Transportation Science Vol. 52, No. 6: 1297-1588 / 2018
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A Decomposition Method for Finding Optimal Container Stowage Plans

Roberti, R; Pacino, Dario

In transportation of goods in large container ships, shipping industries need to minimize the time spent at ports to load/unload containers. An optimal stowage of containers on board minimizes unnecessary unloading/reloading movements, while satisfying many operational constraints. We address the basic container stowage planning problem (CSPP). Different heuristics and formulations have been proposed for the CSPP, but finding an optimal stowage plan remains an open problem even for small-sized instances. We introduce a novel formulation that decomposes CSPPs into two sets of decision variables: the first defining how single container stacks evolve over time and the second modeling port-dependent constraints. Its linear relaxation is solved through stabilized column generation and with different heuristic and exact pricing algorithms. The lower bound achieved is then used to find an optimal stowage plan by solving a mixed-integer programming model. The proposed solution method outperforms the methods from the literature and can solve to optimality instances with up to 10 ports and 5,000 containers in a few minutes of computing time.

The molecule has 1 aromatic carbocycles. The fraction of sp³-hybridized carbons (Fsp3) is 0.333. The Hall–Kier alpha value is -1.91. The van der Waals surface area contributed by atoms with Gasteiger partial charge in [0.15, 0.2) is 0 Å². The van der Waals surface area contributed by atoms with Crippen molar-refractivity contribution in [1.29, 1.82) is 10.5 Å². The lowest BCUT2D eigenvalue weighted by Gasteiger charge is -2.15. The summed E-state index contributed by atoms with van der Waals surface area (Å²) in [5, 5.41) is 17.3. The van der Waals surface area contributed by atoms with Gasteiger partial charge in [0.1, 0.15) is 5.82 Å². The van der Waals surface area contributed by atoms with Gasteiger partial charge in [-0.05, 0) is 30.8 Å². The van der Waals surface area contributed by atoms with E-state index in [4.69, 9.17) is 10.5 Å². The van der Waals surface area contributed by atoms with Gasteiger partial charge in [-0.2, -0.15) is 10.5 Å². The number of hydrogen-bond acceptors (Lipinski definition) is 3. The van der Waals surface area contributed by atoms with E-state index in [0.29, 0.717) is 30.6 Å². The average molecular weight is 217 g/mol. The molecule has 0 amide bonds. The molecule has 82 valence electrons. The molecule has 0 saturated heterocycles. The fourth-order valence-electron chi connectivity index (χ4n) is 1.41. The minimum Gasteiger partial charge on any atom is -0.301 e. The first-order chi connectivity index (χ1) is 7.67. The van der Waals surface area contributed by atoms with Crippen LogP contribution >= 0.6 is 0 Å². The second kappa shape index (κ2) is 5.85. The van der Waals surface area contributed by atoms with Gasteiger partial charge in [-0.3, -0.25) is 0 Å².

Transportation Science 52 (6) 1444-1462 / 2018